Even though there is an obvious logic to it, I’ve been trying to work out for myself exactly why I think teachers need to be involved in education policy. I am moved by the Open Letter to NBCT’s (even though I’m not one) in the recent Teacher Solutions report, because of its call by teachers/for teachers to question the direction our profession is taking us, and “to find our voices and hone our core messages.” (p.9 of Executive Summary) Teachers have historically been denied a voice in policy matters, expected to passively accept and transmit whatever directives come our way. But teaching is anything but a passive act. The traditional means of enacting education policy—standardized and hierarchical–contradicts the very nature of real teaching.
Much as we want to simplify it and mold it into something else, teaching is at least 50% art. The other 50% is probably science, and somewhere in there we need to add psychology/counseling…(This breakdown is certainly up for debate.) But I want to take some time to look at teaching as a creative act. That is what drew me into the profession and what keeps me here—the essential process into which I pour my heart and soul as I design learning experiences in response to the gifts and needs of my students.
Yes, teaching involves skills, conceptual understandings, and bases of knowledge, too. These are like the canvas, brush techniques, different qualities of paint, and technical exercises in perspective and scale, light and shadow (the things we seemingly can control). But the colors and shapes themselves would have to be the students, their variety and subtlety immeasurable, the way they interact, blend and contrast, never twice the same. The experience of the whole class—learning in concert, reaching new levels of understanding, balancing differences, highs and lows, within the confines of time and space—is the artistic work that teachers create over and over, differently each time, in their own unique ways.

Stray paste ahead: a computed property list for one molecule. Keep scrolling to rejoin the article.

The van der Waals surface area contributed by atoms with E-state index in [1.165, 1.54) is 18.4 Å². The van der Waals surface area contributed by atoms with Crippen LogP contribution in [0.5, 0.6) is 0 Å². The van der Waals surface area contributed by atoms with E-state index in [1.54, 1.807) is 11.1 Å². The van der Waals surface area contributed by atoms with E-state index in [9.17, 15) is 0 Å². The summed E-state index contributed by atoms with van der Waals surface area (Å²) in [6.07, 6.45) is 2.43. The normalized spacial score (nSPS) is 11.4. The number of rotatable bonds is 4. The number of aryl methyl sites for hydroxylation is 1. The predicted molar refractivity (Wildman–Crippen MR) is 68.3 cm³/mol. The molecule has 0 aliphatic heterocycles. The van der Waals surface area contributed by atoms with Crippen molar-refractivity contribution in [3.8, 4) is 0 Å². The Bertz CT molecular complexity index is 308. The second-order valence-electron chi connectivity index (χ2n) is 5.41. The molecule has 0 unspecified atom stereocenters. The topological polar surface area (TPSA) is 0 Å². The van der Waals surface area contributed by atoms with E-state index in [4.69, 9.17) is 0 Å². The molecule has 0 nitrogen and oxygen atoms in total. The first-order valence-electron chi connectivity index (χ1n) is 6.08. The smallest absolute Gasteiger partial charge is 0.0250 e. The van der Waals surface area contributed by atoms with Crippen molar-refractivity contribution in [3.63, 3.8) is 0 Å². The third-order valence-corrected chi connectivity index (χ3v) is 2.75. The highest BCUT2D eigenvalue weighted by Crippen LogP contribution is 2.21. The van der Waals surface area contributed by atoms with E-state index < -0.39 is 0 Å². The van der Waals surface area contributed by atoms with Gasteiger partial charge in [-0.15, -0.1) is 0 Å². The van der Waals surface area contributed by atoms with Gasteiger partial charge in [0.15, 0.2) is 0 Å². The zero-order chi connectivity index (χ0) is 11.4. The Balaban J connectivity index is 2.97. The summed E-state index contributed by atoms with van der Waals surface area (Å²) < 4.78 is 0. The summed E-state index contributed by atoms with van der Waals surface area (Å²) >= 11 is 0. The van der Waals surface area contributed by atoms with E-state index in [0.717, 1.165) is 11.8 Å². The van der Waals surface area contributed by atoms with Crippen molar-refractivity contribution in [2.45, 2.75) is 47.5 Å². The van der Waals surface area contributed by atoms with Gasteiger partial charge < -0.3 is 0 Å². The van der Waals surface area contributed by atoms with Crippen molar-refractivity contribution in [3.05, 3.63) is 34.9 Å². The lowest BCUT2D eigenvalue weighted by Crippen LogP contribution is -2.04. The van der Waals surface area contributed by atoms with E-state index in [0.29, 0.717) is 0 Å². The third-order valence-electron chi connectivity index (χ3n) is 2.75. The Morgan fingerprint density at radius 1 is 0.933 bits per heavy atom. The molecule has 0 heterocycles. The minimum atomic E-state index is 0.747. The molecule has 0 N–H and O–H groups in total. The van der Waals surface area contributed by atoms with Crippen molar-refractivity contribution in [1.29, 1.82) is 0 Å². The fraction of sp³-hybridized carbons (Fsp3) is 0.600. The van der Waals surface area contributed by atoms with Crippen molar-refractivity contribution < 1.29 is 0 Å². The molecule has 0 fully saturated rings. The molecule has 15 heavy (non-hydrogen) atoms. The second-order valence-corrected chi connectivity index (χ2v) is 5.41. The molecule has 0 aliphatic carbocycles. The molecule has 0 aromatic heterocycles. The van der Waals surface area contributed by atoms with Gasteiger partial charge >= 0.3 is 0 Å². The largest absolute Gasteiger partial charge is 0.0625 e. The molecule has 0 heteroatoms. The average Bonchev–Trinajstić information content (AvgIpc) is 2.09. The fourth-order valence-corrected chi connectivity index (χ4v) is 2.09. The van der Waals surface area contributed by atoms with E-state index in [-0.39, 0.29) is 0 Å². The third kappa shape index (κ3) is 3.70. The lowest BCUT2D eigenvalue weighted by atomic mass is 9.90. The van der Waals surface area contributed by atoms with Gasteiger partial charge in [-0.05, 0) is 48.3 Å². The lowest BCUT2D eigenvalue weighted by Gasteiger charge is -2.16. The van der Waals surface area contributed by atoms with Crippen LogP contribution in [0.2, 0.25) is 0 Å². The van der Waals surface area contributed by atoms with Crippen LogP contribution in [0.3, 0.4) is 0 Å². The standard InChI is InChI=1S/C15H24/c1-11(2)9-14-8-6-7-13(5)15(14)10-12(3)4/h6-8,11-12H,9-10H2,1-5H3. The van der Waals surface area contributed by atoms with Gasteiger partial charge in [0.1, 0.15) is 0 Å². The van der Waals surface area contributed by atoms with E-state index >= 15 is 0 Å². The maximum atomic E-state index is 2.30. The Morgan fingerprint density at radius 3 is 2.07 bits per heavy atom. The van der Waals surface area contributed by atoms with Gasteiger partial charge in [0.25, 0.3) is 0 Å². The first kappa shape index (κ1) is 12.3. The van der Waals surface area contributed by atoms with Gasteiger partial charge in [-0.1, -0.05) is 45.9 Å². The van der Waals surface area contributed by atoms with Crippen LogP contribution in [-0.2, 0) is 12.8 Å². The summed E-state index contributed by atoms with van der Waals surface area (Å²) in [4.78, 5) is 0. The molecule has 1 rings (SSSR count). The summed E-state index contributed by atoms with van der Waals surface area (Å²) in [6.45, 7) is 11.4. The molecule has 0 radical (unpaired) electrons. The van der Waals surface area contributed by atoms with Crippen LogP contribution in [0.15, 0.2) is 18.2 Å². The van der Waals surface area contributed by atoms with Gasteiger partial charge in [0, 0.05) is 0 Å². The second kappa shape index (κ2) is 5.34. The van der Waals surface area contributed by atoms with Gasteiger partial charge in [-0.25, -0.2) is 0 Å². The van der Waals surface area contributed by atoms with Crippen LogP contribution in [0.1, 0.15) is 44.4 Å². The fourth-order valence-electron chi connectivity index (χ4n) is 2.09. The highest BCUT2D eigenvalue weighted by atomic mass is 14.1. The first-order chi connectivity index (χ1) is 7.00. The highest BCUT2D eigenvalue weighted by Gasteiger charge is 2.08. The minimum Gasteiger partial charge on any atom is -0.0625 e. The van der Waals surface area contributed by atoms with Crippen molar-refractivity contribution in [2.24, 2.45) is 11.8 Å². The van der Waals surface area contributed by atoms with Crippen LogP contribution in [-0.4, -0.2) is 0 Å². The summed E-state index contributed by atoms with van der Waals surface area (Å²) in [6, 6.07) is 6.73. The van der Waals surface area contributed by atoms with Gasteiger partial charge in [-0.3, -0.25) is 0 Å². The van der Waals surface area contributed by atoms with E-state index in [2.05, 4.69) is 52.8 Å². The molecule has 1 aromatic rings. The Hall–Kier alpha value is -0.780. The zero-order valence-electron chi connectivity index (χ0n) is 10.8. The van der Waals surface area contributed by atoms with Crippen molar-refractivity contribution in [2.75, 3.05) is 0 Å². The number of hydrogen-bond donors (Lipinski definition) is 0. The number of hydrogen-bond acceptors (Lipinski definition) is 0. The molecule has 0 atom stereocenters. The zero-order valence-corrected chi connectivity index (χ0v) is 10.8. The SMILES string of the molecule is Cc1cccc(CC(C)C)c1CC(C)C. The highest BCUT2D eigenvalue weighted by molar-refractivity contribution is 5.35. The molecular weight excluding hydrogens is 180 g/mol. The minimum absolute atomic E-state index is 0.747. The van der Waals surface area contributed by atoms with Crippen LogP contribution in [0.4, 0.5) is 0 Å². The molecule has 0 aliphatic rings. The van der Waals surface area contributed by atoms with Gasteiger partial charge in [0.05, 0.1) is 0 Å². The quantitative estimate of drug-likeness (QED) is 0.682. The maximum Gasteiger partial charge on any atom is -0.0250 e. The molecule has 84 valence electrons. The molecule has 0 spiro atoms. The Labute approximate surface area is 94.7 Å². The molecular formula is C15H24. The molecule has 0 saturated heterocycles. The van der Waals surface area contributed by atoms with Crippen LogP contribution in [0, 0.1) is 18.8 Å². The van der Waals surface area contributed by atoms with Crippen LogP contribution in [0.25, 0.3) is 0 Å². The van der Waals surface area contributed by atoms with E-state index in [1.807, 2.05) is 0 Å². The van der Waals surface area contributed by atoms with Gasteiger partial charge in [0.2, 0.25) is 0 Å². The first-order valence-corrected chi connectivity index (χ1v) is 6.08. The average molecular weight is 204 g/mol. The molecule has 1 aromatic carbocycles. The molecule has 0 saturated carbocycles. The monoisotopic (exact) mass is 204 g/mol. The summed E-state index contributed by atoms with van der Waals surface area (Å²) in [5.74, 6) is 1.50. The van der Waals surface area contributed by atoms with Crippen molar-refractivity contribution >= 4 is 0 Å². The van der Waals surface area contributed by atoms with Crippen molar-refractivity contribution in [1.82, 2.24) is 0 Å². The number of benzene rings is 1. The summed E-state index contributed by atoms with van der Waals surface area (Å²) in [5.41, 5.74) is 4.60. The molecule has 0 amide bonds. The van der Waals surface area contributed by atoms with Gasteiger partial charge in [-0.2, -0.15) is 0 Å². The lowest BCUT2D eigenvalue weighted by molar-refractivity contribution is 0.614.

Policy makers will probably never understand this and prefer to avoid thinking about it because recognizing the art of teaching would make their jobs much more complicated. Imagine writing “policy” for every professional sculptor in New York, for example. (Good luck!)
What makes policy for art difficult? Compare it with science: the validity of a scientific model depends on whether or not it can be replicated elsewhere. Good art, however, can never be replicated. The outcome depends on the particular interaction of the artist, his or her experiences, vision, materials, the time, and the place. Teaching is much the same way.
In our quest to accurately measure student learning, there is pressure within the teaching profession and outside it to view our work as purely scientific, where there are certain truths, patterns and rules (or characteristics of effective teaching) that do not depend on the specific individuals involved. But these patterns reflect only half of the reality of teaching; the other half is saying, “Every moment is different and holds infinite possibilities. Go ahead, break the pattern, and set something new in motion.” This spontaneous, intuitive, risk-taking side of teaching can be genius at times, and other times messy. But kids need to be exposed to artful, experimental teaching, so that they might develop their own unique visions and learn to risk messiness to make them reality.
Teachers need lots of support to be able to do our work well. Sound policies can help provide this; just as easily, they can stifle us. For example, like artists, teachers need to be exposed as much as possible to other great teachers. Policies that promote collaboration and mentoring will help to meet this need. Policies that promote isolation and competition lessen our potential.
Teachers have to get involved in writing good policies, because who else fully understands the dynamic, complex nature of our work? Who will advocate for the space and support to practice our particular art, if not us?
[image of Paul Klee’s “Shapes Colors” painting fouund at www.superstock.co.uk]